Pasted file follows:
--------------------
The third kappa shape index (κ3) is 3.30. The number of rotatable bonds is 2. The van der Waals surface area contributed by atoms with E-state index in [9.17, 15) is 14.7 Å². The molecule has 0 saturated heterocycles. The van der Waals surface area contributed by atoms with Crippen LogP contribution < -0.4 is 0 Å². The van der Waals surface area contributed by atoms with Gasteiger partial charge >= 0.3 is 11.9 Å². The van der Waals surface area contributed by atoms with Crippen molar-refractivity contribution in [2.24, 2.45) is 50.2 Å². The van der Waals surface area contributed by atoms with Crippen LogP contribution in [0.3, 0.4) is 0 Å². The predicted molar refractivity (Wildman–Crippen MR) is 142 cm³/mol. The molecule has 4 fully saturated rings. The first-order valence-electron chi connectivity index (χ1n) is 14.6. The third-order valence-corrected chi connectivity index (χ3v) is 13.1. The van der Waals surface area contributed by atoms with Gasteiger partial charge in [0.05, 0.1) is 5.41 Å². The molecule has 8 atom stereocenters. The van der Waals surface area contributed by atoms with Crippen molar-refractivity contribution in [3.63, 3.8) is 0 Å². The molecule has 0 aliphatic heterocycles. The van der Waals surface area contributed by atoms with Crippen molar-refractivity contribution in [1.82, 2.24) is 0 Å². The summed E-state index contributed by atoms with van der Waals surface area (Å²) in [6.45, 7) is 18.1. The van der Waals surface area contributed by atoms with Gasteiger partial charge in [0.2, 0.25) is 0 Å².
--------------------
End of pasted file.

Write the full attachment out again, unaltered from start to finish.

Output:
The third kappa shape index (κ3) is 3.30. The number of rotatable bonds is 2. The van der Waals surface area contributed by atoms with E-state index in [9.17, 15) is 14.7 Å². The molecule has 0 saturated heterocycles. The van der Waals surface area contributed by atoms with Crippen LogP contribution < -0.4 is 0 Å². The van der Waals surface area contributed by atoms with Gasteiger partial charge >= 0.3 is 11.9 Å². The van der Waals surface area contributed by atoms with Crippen molar-refractivity contribution in [2.24, 2.45) is 50.2 Å². The van der Waals surface area contributed by atoms with Crippen LogP contribution in [0.3, 0.4) is 0 Å². The predicted molar refractivity (Wildman–Crippen MR) is 142 cm³/mol. The molecule has 4 fully saturated rings. The first-order valence-electron chi connectivity index (χ1n) is 14.6. The third-order valence-corrected chi connectivity index (χ3v) is 13.1. The van der Waals surface area contributed by atoms with Gasteiger partial charge in [0.05, 0.1) is 5.41 Å². The molecule has 8 atom stereocenters. The van der Waals surface area contributed by atoms with Crippen molar-refractivity contribution in [3.63, 3.8) is 0 Å². The molecule has 0 aliphatic heterocycles. The van der Waals surface area contributed by atoms with Crippen molar-refractivity contribution in [1.82, 2.24) is 0 Å². The summed E-state index contributed by atoms with van der Waals surface area (Å²) in [6.45, 7) is 18.1. The van der Waals surface area contributed by atoms with Gasteiger partial charge in [0.2, 0.25) is 0 Å².